Effective knowledge translation approaches and practices in Indigenous health research: A systematic review protocol

Melody E. Morton Ninomiya, Donna Atkinson, Simon Brascoup�, Michelle Firestone, Nicole Robinson, Jeff Reading, Carolyn P. Ziegler, Raglan Maddox, Janet K. Smylie

Research output: Contribution to journalArticlepeer-review

32 Citations (Scopus)
46 Downloads (Pure)


Background: Effective knowledge translation (KT) is critical to implementing program and policy changes that require shared understandings of knowledge systems, assumptions, and practices. Within mainstream research institutions and funding agencies, systemic and insidious inequities, privileges, and power relationships inhibit Indigenous peoples' control, input, and benefits over research. This systematic review will examine literature on KT initiatives in Indigenous health research to help identify wise and promising Indigenous KT practices and language in Canada and abroad. Methods: Indexed databases including Aboriginal Health Abstract Database, Bibliography of Native North Americans, CINAHL, Circumpolar Health Bibliographic Database, Dissertation Abstracts, First Nations Periodical Index, Medline, National Indigenous Studies Portal, ProQuest Conference Papers Index, PsycInfo, Social Services Abstracts, Social Work Abstracts, and Web of Science will be searched. A comprehensive list of non-indexed and grey literature sources will also be searched. For inclusion, documents must be published in English; linked to Indigenous health and wellbeing; focused on Indigenous people; document KT goals, activities, and rationale; and include an evaluation of their KT strategy. Identified quantitative, qualitative, and mixed methods' studies that meet the inclusion criteria will then be appraised using a quality appraisal tool for research with Indigenous people. Studies that score 6 or higher on the quality appraisal tool will be included for analysis. Discussion: This unique systematic review involves robust Indigenous community engagement strategies throughout the life of the project, starting with the development of the review protocol. The review is being guided by senior Indigenous researchers who will purposefully include literature sources characterized by Indigenous authorship, community engagement, and representation; screen and appraise sources that meet Indigenous health research principles; and discuss the project with the Indigenous Elders to further explore the hazards, wisdom, and processes of sharing knowledge in research contexts. The overall aim of this review is to provide the evidence and basis for recommendations on wise practices for KT terminology and research that improves Indigenous health and wellbeing and/or access to services, programs, or policies that will lead to improved health and wellbeing. Systematic review registration: PROSPERO CRD42016049787.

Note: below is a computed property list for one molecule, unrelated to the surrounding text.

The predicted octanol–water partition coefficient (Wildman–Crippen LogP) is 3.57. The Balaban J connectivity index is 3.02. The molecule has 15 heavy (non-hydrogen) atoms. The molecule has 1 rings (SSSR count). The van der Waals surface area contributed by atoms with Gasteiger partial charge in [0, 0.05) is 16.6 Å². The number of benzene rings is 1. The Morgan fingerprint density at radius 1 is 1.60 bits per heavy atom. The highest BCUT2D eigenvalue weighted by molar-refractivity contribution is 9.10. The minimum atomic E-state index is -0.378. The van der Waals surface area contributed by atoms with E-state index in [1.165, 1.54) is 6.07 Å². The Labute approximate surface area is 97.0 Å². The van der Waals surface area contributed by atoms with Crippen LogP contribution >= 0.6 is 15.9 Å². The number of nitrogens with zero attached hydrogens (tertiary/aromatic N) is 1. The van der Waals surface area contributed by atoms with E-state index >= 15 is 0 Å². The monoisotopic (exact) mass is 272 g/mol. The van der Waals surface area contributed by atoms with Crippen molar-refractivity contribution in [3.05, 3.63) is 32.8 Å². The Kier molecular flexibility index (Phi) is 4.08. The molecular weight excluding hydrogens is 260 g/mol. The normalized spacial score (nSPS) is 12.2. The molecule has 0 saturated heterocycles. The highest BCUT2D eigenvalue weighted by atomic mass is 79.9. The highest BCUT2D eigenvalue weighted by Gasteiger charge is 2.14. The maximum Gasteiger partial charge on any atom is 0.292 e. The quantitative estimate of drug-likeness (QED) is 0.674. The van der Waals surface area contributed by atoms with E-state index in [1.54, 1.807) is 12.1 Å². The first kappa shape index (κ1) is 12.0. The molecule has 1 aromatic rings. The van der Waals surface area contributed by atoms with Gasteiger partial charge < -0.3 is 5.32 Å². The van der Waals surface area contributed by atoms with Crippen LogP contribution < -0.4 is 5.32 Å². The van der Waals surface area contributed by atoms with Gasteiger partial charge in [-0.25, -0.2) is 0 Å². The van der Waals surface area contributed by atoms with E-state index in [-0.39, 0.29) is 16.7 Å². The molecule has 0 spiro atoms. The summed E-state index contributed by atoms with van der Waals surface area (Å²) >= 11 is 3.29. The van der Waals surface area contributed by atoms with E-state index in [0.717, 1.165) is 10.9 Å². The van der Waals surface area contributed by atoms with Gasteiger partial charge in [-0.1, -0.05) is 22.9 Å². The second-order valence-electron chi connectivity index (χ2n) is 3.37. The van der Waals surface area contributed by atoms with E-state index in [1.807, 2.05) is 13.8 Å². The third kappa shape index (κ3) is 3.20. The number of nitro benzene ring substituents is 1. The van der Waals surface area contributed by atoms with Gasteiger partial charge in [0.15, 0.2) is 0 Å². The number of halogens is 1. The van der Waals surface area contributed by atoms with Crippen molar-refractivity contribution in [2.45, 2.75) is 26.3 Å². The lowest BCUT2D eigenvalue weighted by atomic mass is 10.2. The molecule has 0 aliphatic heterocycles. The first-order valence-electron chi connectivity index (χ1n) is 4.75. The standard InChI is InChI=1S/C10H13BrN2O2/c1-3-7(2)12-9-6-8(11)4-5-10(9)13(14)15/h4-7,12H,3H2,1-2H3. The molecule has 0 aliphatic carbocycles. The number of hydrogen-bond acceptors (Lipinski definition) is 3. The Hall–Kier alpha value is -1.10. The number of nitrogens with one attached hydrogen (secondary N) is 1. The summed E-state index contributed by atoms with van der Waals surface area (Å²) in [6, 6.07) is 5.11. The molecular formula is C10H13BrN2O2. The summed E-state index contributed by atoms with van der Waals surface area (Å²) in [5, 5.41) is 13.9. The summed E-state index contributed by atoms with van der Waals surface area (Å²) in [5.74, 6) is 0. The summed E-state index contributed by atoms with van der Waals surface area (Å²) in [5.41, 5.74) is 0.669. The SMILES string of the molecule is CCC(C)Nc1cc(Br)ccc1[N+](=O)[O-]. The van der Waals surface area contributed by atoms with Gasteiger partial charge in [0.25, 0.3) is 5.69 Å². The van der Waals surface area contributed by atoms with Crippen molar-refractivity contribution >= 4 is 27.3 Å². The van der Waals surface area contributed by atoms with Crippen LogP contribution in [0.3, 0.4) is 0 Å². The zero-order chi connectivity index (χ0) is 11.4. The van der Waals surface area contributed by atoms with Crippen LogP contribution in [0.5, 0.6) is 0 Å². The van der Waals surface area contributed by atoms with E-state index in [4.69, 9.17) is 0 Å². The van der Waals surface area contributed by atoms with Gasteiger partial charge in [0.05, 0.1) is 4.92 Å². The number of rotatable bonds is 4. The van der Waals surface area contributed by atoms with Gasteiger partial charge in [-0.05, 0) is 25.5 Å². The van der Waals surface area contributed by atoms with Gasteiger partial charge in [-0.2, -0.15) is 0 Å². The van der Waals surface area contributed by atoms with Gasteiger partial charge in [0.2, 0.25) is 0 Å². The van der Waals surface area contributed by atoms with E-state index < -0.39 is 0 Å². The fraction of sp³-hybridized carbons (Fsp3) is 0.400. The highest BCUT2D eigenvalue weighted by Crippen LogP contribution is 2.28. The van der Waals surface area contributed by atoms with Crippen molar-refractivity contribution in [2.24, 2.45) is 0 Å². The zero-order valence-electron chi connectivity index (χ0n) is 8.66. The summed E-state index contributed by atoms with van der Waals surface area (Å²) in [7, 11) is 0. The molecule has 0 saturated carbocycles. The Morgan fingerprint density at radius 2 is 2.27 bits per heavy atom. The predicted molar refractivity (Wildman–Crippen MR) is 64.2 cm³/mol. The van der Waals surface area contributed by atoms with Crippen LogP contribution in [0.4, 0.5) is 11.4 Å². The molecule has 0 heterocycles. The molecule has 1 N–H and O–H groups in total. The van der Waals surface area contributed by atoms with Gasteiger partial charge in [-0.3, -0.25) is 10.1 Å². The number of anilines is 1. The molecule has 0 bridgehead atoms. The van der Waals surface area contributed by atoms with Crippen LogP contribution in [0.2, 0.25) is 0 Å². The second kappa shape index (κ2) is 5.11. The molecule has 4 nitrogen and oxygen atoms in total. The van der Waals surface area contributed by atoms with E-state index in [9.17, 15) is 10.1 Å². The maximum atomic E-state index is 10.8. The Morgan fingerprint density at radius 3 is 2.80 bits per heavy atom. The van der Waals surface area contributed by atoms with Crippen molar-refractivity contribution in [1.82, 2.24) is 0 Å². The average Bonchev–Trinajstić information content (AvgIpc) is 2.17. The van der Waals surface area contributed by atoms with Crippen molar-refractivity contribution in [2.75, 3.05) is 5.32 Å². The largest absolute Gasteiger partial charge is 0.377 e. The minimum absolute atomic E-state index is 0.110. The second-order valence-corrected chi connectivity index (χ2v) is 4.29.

Original languageEnglish
Article number34
Pages (from-to)1-7
Number of pages7
JournalSystematic Reviews
Issue number1
Publication statusPublished - 20 Feb 2017


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